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FOR IMMEDIATE RELEASE
NOAA R06-032
March 28, 2006

CONTACT:
David Hall
NOAA National Marine Sanctuary Program
(301) 713-3125, ext. 248

WHALE RESCUES AND NEW DISCOVERIES HIGHLIGHTED IN NEW NOAA REPORT ABOUT STATE OF NATIONAL MARINE SANCTUARIES

National marine sanctuaries played a key role last year in whale rescues, the discovery of new marine species, and the exploration of historic shipwrecks, according to a new report by the National Oceanic and Atmospheric Administration (NOAA).  The 2005 State of the Sanctuaries report details efforts by NOAA, partner organizations and communities to protect, manage and explore 14 special underwater areas off the nation’s shores.

“National marine sanctuaries are America’s ocean and Great Lakes treasures,” said retired Navy Vice Admiral Conrad C. Lautenbacher, undersecretary of commerce for oceans and atmosphere and NOAA administrator.  “NOAA is proud that national marine sanctuaries continued in 2005 to serve as major scientific research, conservation and education hubs while providing opportunities for Americans to enjoy these special places.”

Working in partnership with universities, oceanographic institutions and federal and state agencies, NOAA conducted more than a dozen scientific expeditions in the 13 national marine sanctuaries and the Northwestern Hawaiian Islands (NWHI) Coral Reef Ecosystem Reserve in 2005, yielding invaluable new information about marine life and the nation’s maritime heritage.

Researchers discovered a new species of coral in Channel Islands National Marine Sanctuary in California; found the remains of two early 19th century whaling ships in the NWHI reserve; and deployed a system in Olympic Coast National Marine Sanctuary in Washington state to detect biotoxins in the marine environment. 

Also in 2005, NOAA teams at Gray’s Reef National Marine Sanctuary in Georgia and Hawaiian Islands Humpback Whale National Marine Sanctuary helped rescue whales found entangled in fishing gear.

In addition to serving as living laboratories, national marine sanctuaries also serve as outdoor classrooms where students, teachers and the public can learn first-hand about the marine environment, ocean exploration science and technology, and the nation’s maritime heritage.  Last year, NOAA and partners sponsored numerous field studies, workshops, film festivals and other activities to connect America’s youth to the oceans.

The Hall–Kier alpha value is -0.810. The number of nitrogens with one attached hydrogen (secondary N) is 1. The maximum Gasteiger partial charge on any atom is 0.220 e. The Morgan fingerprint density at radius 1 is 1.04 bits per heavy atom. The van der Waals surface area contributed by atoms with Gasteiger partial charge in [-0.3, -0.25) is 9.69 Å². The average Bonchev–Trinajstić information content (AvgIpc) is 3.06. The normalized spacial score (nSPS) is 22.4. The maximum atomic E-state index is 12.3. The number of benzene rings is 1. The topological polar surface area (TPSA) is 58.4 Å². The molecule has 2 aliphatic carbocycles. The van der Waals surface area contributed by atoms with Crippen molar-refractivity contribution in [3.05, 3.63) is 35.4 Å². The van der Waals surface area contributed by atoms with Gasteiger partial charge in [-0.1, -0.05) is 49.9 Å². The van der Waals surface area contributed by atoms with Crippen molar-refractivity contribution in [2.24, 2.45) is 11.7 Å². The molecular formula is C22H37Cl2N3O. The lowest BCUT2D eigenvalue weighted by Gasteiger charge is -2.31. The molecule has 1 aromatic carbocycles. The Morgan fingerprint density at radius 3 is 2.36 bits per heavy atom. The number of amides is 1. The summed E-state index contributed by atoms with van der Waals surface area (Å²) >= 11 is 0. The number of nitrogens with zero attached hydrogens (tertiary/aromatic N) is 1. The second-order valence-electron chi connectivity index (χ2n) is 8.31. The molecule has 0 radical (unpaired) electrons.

In a continuing effort to enhance public awareness, understanding and appreciation of the marine environment, NOAA also launched an online field guide, available at marinelife.noaa.gov, offering hundreds of photos, video and important biological information about marine species found within national marine sanctuaries.

NOAA manages national marine sanctuaries by working cooperatively with states, other federal agencies and the public to protect sanctuary resources while allowing compatible recreational and commercial activities. 

Citizen involvement in the management of national marine sanctuaries was enhanced in 2005 with the formation of three new advisory councils at Fagatele Bay, Flower Garden Banks and Monitor national marine sanctuaries.  Composed of representatives from the scientific, conservation, fishing and business communities, as well as government agencies and the public at large, sanctuary advisory councils provide input to sanctuary managers on a variety of issues.  There are 14 advisory councils in all, one for each sanctuary and also a reserve advisory council for the NWHI reserve.

“National marine sanctuaries serve as major catalysts for ocean science, conservation and literacy,” said Daniel J. Basta, director of the NOAA National Marine Sanctuary Program.  “The 2005 State of the Sanctuaries report reflects the leadership, hard work and dedication of the many people who came together to make national marine sanctuaries jewels in the crown of conservation, science, education and management.”

The first national marine sanctuary was designated in 1975 to protect the wreck of the famed Civil War ironclad USS Monitor, which sank of North Carolina in 1862.  Today, the 13 national marine sanctuaries and the Northwestern Hawaiian Islands (NWHI) Coral Reef Ecosystem Reserve encompass more than 150,000 square miles of ocean and Great Lakes waters. The NWHI reserve is currently being considered for sanctuary status.

The 2005 State of the Sanctuaries report, which includes accomplishments and highlights from each sanctuary and the NWHI reserve, is available at sanctuaries.noaa.gov/report 2005. Hard copies may be obtained by sending requests to sanctuaries@noaa.gov.

NOAA, an agency of the U.S. Department of Commerce, is dedicated to enhancing economic security and national safety through the prediction and research of weather and climate-related events and providing environmental stewardship of the nation's coastal and marine resources. Through the emerging Global Earth Observation System of Systems (GEOSS), NOAA is working with its federal partners and 60 countries to develop a global monitoring network that is as integrated as the planet it observes.


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